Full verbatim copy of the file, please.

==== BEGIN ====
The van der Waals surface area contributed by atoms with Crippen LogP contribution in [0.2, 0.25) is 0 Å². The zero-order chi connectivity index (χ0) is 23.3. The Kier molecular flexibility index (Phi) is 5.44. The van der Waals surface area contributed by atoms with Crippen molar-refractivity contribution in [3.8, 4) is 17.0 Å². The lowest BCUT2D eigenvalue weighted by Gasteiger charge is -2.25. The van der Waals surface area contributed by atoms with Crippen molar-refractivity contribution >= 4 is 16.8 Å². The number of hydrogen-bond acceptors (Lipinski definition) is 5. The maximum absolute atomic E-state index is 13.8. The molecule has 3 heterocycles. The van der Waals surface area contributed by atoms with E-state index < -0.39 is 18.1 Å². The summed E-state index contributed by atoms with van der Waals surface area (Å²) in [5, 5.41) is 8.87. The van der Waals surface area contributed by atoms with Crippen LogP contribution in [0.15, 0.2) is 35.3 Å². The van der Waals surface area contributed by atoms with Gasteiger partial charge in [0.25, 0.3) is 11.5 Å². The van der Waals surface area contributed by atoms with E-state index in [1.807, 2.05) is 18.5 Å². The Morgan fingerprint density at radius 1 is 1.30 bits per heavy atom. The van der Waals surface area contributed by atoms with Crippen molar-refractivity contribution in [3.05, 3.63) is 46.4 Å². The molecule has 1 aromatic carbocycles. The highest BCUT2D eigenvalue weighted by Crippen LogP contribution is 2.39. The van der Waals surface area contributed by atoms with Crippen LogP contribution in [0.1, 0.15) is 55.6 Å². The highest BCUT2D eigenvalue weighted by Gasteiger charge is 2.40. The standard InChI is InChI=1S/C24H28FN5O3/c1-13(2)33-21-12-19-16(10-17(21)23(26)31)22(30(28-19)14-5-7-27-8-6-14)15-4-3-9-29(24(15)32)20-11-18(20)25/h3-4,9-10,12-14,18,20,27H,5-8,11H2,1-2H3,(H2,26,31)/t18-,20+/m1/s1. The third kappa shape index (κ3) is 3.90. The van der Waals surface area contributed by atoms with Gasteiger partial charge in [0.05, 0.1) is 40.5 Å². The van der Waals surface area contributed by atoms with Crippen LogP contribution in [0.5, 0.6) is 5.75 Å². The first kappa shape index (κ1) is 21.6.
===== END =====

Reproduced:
The van der Waals surface area contributed by atoms with Crippen LogP contribution in [0.2, 0.25) is 0 Å². The zero-order chi connectivity index (χ0) is 23.3. The Kier molecular flexibility index (Phi) is 5.44. The van der Waals surface area contributed by atoms with Crippen molar-refractivity contribution in [3.8, 4) is 17.0 Å². The lowest BCUT2D eigenvalue weighted by Gasteiger charge is -2.25. The van der Waals surface area contributed by atoms with Crippen molar-refractivity contribution >= 4 is 16.8 Å². The number of hydrogen-bond acceptors (Lipinski definition) is 5. The maximum absolute atomic E-state index is 13.8. The molecule has 3 heterocycles. The van der Waals surface area contributed by atoms with E-state index < -0.39 is 18.1 Å². The summed E-state index contributed by atoms with van der Waals surface area (Å²) in [5, 5.41) is 8.87. The van der Waals surface area contributed by atoms with Crippen LogP contribution in [0.15, 0.2) is 35.3 Å². The van der Waals surface area contributed by atoms with Gasteiger partial charge in [0.25, 0.3) is 11.5 Å². The van der Waals surface area contributed by atoms with E-state index in [1.807, 2.05) is 18.5 Å². The Morgan fingerprint density at radius 1 is 1.30 bits per heavy atom. The van der Waals surface area contributed by atoms with Crippen molar-refractivity contribution in [3.05, 3.63) is 46.4 Å². The molecule has 1 aromatic carbocycles. The highest BCUT2D eigenvalue weighted by Crippen LogP contribution is 2.39. The van der Waals surface area contributed by atoms with Crippen LogP contribution in [0.1, 0.15) is 55.6 Å². The highest BCUT2D eigenvalue weighted by Gasteiger charge is 2.40. The standard InChI is InChI=1S/C24H28FN5O3/c1-13(2)33-21-12-19-16(10-17(21)23(26)31)22(30(28-19)14-5-7-27-8-6-14)15-4-3-9-29(24(15)32)20-11-18(20)25/h3-4,9-10,12-14,18,20,27H,5-8,11H2,1-2H3,(H2,26,31)/t18-,20+/m1/s1. The third kappa shape index (κ3) is 3.90. The van der Waals surface area contributed by atoms with Gasteiger partial charge in [0.05, 0.1) is 40.5 Å². The van der Waals surface area contributed by atoms with Crippen LogP contribution in [0.5, 0.6) is 5.75 Å². The first kappa shape index (κ1) is 21.6.